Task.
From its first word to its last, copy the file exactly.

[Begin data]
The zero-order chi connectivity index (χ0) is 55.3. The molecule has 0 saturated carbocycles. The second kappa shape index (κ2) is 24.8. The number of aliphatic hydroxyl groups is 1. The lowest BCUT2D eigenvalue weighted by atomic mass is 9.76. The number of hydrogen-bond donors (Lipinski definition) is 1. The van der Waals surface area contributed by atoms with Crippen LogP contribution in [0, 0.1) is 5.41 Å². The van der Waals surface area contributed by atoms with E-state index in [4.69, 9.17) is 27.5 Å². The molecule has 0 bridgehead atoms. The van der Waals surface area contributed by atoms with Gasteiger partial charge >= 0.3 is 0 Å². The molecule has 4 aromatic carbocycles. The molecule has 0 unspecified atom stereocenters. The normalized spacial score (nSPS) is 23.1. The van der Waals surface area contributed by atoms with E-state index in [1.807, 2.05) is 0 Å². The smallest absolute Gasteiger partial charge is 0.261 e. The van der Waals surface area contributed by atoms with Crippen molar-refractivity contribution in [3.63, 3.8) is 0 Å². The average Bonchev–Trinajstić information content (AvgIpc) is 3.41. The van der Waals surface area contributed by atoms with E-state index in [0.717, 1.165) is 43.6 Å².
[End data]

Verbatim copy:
The zero-order chi connectivity index (χ0) is 55.3. The molecule has 0 saturated carbocycles. The second kappa shape index (κ2) is 24.8. The number of aliphatic hydroxyl groups is 1. The lowest BCUT2D eigenvalue weighted by atomic mass is 9.76. The number of hydrogen-bond donors (Lipinski definition) is 1. The van der Waals surface area contributed by atoms with Crippen LogP contribution in [0, 0.1) is 5.41 Å². The van der Waals surface area contributed by atoms with E-state index in [4.69, 9.17) is 27.5 Å². The molecule has 0 bridgehead atoms. The van der Waals surface area contributed by atoms with Gasteiger partial charge >= 0.3 is 0 Å². The molecule has 4 aromatic carbocycles. The molecule has 0 unspecified atom stereocenters. The normalized spacial score (nSPS) is 23.1. The van der Waals surface area contributed by atoms with E-state index in [1.807, 2.05) is 0 Å². The smallest absolute Gasteiger partial charge is 0.261 e. The van der Waals surface area contributed by atoms with Crippen molar-refractivity contribution in [3.63, 3.8) is 0 Å². The average Bonchev–Trinajstić information content (AvgIpc) is 3.41. The van der Waals surface area contributed by atoms with E-state index in [0.717, 1.165) is 43.6 Å².